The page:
need to fully understand not only the facts and      sition? Before making a motion to dismiss on
the applicable law to assess the strength of the     procedural grounds, care must be taken not to
motion, but also have in mind your overall           leave a forum with more favorable substantive
pretrial strategy, a good sense of the judge’s       law. If the case raises federal law issues, check
tendencies, the likely course of discovery, and      and see if the law in the forum’s circuit is more
the dynamics of negotiating any ultimate set-        favorable to you than it might be elsewhere.
tlement.                                             Also check on the forum’s state law (if state law
                                                     claims are alleged) to see if that law is more fa-
Considerations On Moving                             vorable to the defense than might govern else-
To Dismiss On Procedural Grounds                     where. Forum law could well end up being the
   Some motions to dismiss may end the case as       law applied in the case. Choice of law principles
well as the controversy. Others, like those chal-    may call for the application of the law of that
lenging personal jurisdiction, service of process,   forum; if that law is favorable, it is generally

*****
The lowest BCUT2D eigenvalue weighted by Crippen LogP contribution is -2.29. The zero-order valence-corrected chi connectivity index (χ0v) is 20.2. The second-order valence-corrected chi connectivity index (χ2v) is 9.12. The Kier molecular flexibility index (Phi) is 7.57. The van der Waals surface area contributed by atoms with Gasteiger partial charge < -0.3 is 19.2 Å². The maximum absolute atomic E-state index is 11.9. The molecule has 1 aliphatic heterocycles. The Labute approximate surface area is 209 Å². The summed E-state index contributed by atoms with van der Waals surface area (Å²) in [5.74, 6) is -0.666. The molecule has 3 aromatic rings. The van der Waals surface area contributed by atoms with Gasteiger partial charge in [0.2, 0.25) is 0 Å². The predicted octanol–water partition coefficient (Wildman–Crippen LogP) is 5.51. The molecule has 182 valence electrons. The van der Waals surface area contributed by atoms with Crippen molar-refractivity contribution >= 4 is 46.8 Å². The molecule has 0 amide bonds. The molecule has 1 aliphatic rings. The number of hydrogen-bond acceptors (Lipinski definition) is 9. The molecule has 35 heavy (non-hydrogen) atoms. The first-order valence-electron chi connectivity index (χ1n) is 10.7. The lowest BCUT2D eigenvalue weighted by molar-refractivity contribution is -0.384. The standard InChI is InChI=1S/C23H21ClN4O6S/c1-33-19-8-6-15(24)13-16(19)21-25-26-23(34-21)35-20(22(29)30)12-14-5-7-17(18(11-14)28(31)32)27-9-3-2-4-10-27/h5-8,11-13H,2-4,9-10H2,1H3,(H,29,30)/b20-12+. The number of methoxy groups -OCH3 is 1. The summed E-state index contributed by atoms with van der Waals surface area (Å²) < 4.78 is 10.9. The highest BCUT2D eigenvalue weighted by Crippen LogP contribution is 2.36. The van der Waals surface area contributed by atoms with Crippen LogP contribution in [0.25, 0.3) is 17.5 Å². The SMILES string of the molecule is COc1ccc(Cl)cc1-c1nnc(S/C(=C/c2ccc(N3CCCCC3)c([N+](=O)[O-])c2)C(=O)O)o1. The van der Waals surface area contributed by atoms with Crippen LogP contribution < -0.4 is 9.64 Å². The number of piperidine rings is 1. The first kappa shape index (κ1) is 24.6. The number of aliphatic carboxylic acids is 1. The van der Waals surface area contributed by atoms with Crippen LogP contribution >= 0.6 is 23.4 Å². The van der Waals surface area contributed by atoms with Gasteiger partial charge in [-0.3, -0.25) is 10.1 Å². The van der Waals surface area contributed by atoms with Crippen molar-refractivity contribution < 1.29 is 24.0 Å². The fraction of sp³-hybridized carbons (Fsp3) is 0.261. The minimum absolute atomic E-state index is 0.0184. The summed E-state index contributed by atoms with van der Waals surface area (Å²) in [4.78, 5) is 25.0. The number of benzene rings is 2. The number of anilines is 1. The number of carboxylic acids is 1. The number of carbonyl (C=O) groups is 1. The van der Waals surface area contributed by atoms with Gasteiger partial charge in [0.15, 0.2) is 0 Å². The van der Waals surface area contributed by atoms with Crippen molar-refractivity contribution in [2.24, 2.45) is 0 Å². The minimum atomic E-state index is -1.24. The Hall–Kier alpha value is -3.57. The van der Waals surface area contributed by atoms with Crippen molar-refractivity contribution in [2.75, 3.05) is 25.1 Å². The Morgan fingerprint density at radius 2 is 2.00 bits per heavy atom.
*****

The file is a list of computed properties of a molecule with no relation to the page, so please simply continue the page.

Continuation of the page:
or venue, may result only in the plaintiff bring-    preferable to have a court in that forum apply
ing suit again in another forum. There are sev-      that law. Moreover, if no one raises a choice of
eral factors to consider before making a motion      law issue, forum law is generally applied.
on procedural grounds. You may find, after con-
sidering all the factors, that the forum chosen by   The Judge Assigned To The Case
the plaintiff may be the best one for you.               What has the judge on your case previously
                                                     held on the merits of similar cases? If there is a
Convenience Of The Venue                             judge assigned to the case, as there always will
   Is the forum convenient for the defendant         be in federal court and often will be in state
and for you as counsel? If it is, you may well       court, an assessment of the judge’s views in
choose to forgo a procedural motion that may         similar cases is essential. If you have a judge
land you in a less convenient forum and may          who has been favorable to the defense in simi-
cause you to incur significant additional litiga-    lar cases, you may not want to take a chance on
tion expenses. Conversely, if the plaintiff’s cho-   an unknown judge in another forum. On the
sen forum is not convenient, then a motion on        other hand, if the judge has not been sympa-
procedural grounds may well be worthwhile            thetic to your position in the past, that may be a
absent a compelling reason to stay in that           good reason to make the motion.
                                                     The Local Jury Pool
The Home Court Advantage                                Is there a reason to believe that a jury pool in
   Does the plaintiff have a home court advan-       a different forum would be more advantageous